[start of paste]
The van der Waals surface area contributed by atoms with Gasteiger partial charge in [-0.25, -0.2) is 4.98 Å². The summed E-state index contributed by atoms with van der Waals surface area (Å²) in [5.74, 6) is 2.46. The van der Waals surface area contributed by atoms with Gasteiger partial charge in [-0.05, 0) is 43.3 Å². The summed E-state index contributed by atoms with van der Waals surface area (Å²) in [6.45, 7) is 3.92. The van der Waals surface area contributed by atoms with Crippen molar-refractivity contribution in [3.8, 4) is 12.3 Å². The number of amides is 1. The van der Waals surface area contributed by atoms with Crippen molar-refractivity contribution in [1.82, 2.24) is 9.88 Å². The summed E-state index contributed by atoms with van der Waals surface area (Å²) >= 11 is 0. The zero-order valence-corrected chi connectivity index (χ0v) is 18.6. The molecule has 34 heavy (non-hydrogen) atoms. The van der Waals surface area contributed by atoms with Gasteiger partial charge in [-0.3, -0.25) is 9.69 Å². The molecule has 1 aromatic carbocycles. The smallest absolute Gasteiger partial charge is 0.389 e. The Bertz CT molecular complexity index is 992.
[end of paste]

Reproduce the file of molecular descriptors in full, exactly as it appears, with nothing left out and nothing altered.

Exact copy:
The van der Waals surface area contributed by atoms with Gasteiger partial charge in [-0.25, -0.2) is 4.98 Å². The summed E-state index contributed by atoms with van der Waals surface area (Å²) in [5.74, 6) is 2.46. The van der Waals surface area contributed by atoms with Gasteiger partial charge in [-0.05, 0) is 43.3 Å². The summed E-state index contributed by atoms with van der Waals surface area (Å²) in [6.45, 7) is 3.92. The van der Waals surface area contributed by atoms with Crippen molar-refractivity contribution in [3.8, 4) is 12.3 Å². The number of amides is 1. The van der Waals surface area contributed by atoms with Crippen molar-refractivity contribution in [1.82, 2.24) is 9.88 Å². The summed E-state index contributed by atoms with van der Waals surface area (Å²) >= 11 is 0. The zero-order valence-corrected chi connectivity index (χ0v) is 18.6. The molecule has 34 heavy (non-hydrogen) atoms. The van der Waals surface area contributed by atoms with Gasteiger partial charge in [-0.3, -0.25) is 9.69 Å². The molecule has 1 aromatic carbocycles. The smallest absolute Gasteiger partial charge is 0.389 e. The Bertz CT molecular complexity index is 992.